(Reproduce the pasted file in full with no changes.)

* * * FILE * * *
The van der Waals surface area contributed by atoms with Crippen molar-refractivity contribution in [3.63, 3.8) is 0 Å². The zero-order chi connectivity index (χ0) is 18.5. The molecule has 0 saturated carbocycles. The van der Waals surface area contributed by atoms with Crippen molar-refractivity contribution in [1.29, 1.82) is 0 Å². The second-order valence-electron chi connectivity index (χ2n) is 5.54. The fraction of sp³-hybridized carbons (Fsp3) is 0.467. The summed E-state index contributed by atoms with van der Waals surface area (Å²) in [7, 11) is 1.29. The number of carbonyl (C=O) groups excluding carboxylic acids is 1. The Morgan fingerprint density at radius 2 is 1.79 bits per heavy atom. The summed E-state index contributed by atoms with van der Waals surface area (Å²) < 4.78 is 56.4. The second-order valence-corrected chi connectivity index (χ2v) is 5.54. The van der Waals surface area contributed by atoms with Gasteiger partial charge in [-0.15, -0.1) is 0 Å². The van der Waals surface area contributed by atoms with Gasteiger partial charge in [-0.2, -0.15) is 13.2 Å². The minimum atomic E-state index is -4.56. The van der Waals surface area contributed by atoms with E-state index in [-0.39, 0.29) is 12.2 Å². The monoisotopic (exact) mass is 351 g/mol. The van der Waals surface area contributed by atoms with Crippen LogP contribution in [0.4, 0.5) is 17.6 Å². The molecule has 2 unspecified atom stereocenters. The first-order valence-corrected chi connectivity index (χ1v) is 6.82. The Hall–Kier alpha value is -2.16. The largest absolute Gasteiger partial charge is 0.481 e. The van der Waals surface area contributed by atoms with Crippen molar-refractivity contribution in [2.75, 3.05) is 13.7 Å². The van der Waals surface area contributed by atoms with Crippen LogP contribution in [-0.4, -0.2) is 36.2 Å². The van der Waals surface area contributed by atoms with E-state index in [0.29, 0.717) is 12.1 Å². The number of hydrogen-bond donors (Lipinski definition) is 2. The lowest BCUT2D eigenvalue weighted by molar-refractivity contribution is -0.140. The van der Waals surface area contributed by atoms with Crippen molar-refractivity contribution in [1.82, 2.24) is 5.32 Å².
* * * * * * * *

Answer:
The van der Waals surface area contributed by atoms with Crippen molar-refractivity contribution in [3.63, 3.8) is 0 Å². The zero-order chi connectivity index (χ0) is 18.5. The molecule has 0 saturated carbocycles. The van der Waals surface area contributed by atoms with Crippen molar-refractivity contribution in [1.29, 1.82) is 0 Å². The second-order valence-electron chi connectivity index (χ2n) is 5.54. The fraction of sp³-hybridized carbons (Fsp3) is 0.467. The summed E-state index contributed by atoms with van der Waals surface area (Å²) in [7, 11) is 1.29. The number of carbonyl (C=O) groups excluding carboxylic acids is 1. The Morgan fingerprint density at radius 2 is 1.79 bits per heavy atom. The summed E-state index contributed by atoms with van der Waals surface area (Å²) < 4.78 is 56.4. The second-order valence-corrected chi connectivity index (χ2v) is 5.54. The van der Waals surface area contributed by atoms with Gasteiger partial charge in [-0.15, -0.1) is 0 Å². The van der Waals surface area contributed by atoms with Gasteiger partial charge in [-0.2, -0.15) is 13.2 Å². The minimum atomic E-state index is -4.56. The van der Waals surface area contributed by atoms with E-state index in [-0.39, 0.29) is 12.2 Å². The monoisotopic (exact) mass is 351 g/mol. The van der Waals surface area contributed by atoms with Crippen LogP contribution in [0.4, 0.5) is 17.6 Å². The molecule has 2 unspecified atom stereocenters. The first-order valence-corrected chi connectivity index (χ1v) is 6.82. The Hall–Kier alpha value is -2.16. The largest absolute Gasteiger partial charge is 0.481 e. The van der Waals surface area contributed by atoms with Crippen molar-refractivity contribution in [2.75, 3.05) is 13.7 Å². The van der Waals surface area contributed by atoms with Crippen LogP contribution in [-0.4, -0.2) is 36.2 Å². The van der Waals surface area contributed by atoms with E-state index in [0.29, 0.717) is 12.1 Å². The number of hydrogen-bond donors (Lipinski definition) is 2. The lowest BCUT2D eigenvalue weighted by molar-refractivity contribution is -0.140. The van der Waals surface area contributed by atoms with Crippen molar-refractivity contribution in [1.82, 2.24) is 5.32 Å².